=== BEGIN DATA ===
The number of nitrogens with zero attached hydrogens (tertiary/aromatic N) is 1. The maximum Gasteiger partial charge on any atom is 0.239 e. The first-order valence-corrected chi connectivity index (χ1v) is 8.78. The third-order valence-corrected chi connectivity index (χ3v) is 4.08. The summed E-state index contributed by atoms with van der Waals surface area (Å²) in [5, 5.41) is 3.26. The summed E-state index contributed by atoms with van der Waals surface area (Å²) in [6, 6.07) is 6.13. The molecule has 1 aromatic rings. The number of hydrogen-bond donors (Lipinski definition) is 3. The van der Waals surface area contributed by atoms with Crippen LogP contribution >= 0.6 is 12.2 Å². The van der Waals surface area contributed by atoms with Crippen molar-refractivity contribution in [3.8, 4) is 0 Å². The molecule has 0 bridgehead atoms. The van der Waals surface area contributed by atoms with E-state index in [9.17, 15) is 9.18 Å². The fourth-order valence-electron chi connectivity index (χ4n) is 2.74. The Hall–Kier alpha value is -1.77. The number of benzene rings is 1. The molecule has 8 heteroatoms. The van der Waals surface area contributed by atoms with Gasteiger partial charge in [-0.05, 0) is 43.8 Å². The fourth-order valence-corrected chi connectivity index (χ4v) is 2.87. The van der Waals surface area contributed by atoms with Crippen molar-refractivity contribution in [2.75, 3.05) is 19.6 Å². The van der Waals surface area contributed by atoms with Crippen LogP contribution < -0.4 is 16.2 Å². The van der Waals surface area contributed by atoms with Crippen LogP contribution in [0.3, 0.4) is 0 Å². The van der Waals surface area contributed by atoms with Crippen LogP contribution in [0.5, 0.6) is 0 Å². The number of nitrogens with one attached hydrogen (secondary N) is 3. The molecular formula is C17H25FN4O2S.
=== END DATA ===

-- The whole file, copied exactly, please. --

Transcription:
The number of nitrogens with zero attached hydrogens (tertiary/aromatic N) is 1. The maximum Gasteiger partial charge on any atom is 0.239 e. The first-order valence-corrected chi connectivity index (χ1v) is 8.78. The third-order valence-corrected chi connectivity index (χ3v) is 4.08. The summed E-state index contributed by atoms with van der Waals surface area (Å²) in [5, 5.41) is 3.26. The summed E-state index contributed by atoms with van der Waals surface area (Å²) in [6, 6.07) is 6.13. The molecule has 1 aromatic rings. The number of hydrogen-bond donors (Lipinski definition) is 3. The van der Waals surface area contributed by atoms with Crippen LogP contribution >= 0.6 is 12.2 Å². The van der Waals surface area contributed by atoms with Crippen molar-refractivity contribution in [3.8, 4) is 0 Å². The molecule has 0 bridgehead atoms. The van der Waals surface area contributed by atoms with E-state index in [9.17, 15) is 9.18 Å². The fourth-order valence-electron chi connectivity index (χ4n) is 2.74. The Hall–Kier alpha value is -1.77. The number of benzene rings is 1. The molecule has 8 heteroatoms. The van der Waals surface area contributed by atoms with Gasteiger partial charge in [-0.05, 0) is 43.8 Å². The fourth-order valence-corrected chi connectivity index (χ4v) is 2.87. The van der Waals surface area contributed by atoms with Crippen molar-refractivity contribution in [2.75, 3.05) is 19.6 Å². The van der Waals surface area contributed by atoms with Crippen LogP contribution < -0.4 is 16.2 Å². The van der Waals surface area contributed by atoms with Crippen LogP contribution in [0.3, 0.4) is 0 Å². The van der Waals surface area contributed by atoms with Crippen LogP contribution in [0.5, 0.6) is 0 Å². The number of nitrogens with one attached hydrogen (secondary N) is 3. The molecular formula is C17H25FN4O2S.